Finally, the HR world has discovered how to utilize Big Data. HR managers agree that “data are the oil of 21st century”. There are big expectations placed on these bits and bytes that sleep softly in numerous databases. Could it be that the expectations are too high?

What is Big Data?

As the term implies, Big Data refers to a collection of data sets that are too large and complex to analyze with standard statistical applications and data base systems. Unfortunately, there is no BMI to tell data when they are getting big or when they become obese. Suppliers of standard applications have already started to enhance their products with new features so they are capable of handling larger data sets. This just makes the definition more vague. It has been reliably estimated that the amount of data doubles every second year. HR departments contribute to this since IT–systems have replaced paper personnel files with a wide range of tools from application tracking systems to computer-generated letters of resignation.

What is the potential benefit of Big Data?

Talent analytics, talent management, feedback, e-learning and many other systems’ databases accumulate enormous sets of usable data, offering great potential to data driven HR processes. In many organizations, relevant data about the company’s workforce is stored over the entire HR life cycle. Data analyses can be used for a variety of tasks, such as determining the efficiency of a recruiting system. Nevertheless, data collection is a long way from producing beneficial information:

  1. Defining the purpose: Particular information must be identified (filtered down): the purpose, relevant and useable data, KPIs (not everything you can measure is automatically a KPI), and the potential independent variables.
  2. Integration: Data from several sources have to be integrated before the analyses can begin. Issues here are aggregation, matching, and data mining. This makes a tight collaboration between the HR and IT department necessary.
  3. Analysis: For an adequate data analysis two things are necessary: 1) technical (statistical) know-how on adequate handling of big data sets and 2) expertise in organizational research with a strong HR background.
  4. Interpretation and Reporting: The final goal of all visualizations and interpretations is to recommend what to do in practice. Decision makers need a reporting system that is understandable and not more complicated than necessary. Otherwise, the analysis is a pretty headstone in the data graveyard.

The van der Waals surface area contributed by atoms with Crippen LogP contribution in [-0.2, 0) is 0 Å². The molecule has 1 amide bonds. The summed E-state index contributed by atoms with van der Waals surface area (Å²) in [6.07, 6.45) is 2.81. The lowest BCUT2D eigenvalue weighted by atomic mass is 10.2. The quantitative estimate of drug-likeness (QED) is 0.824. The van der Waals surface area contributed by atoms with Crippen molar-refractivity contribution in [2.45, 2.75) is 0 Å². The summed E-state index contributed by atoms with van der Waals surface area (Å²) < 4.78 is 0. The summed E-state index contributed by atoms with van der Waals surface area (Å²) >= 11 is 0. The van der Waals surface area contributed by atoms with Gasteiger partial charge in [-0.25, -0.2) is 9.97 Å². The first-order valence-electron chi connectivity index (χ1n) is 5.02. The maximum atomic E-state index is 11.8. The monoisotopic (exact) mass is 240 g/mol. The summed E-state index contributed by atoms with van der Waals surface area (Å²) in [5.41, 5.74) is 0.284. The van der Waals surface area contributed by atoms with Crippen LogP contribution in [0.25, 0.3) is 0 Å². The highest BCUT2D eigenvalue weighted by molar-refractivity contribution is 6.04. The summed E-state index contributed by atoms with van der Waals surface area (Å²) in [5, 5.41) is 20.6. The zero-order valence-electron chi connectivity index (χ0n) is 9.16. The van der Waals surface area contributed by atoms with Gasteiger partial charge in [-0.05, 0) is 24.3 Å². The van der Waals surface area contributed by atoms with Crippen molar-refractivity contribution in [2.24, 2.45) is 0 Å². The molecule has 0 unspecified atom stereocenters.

Be aware: bigger, is not necessarily better, nor smarter

Even if the brave new data world offers a lot of potential; data are not a substitute for using our brains. Furthermore, the “end of theory” suggested by some big data enthusiast will have to wait. Relationships in the HR field and in organizational research are often quite complex (mediation- and moderations effects rather than linear relationships). Nevertheless, many ad-hoc analyses reveal nonsense or trivial relationships and therefore result in wrong conclusions. HR KPIs like job performance or turnover rate are driven by multiple factors (for people with deeper interest read the Journal of Applied Psychology).

Organizations and their contextual factors vary. Even within an organization factors such as personal characteristics (demographic as well as psychological ones), leadership- and organizational climate vary between departments. One of the main weaknesses of the big data approach is that it ignores micro organizational processes. Other analyses fail because of a simple lack of basic statistical knowledge: probabilistic relationships are used for deterministic predictions, cause-effect relationships are derived out of correlations, third variables are included and predictions made on past data (regression) might be useless when bordering conditions are changing. It is just a question of time, before the next statistical super brain will get to the conclusion that the hiring of employees is one of the main risk factors for fluctuation (a mean comparison revealed that rejected candidates showed a significant lower turnover rate, 0.0%, to be exact). Another emerging topic due to big data in HR is data security and privacy concern. Data related to employees are legally more protected that other ones.

Further reading:

Big Data, Trying to Build Better Workers (New York Times, 2013)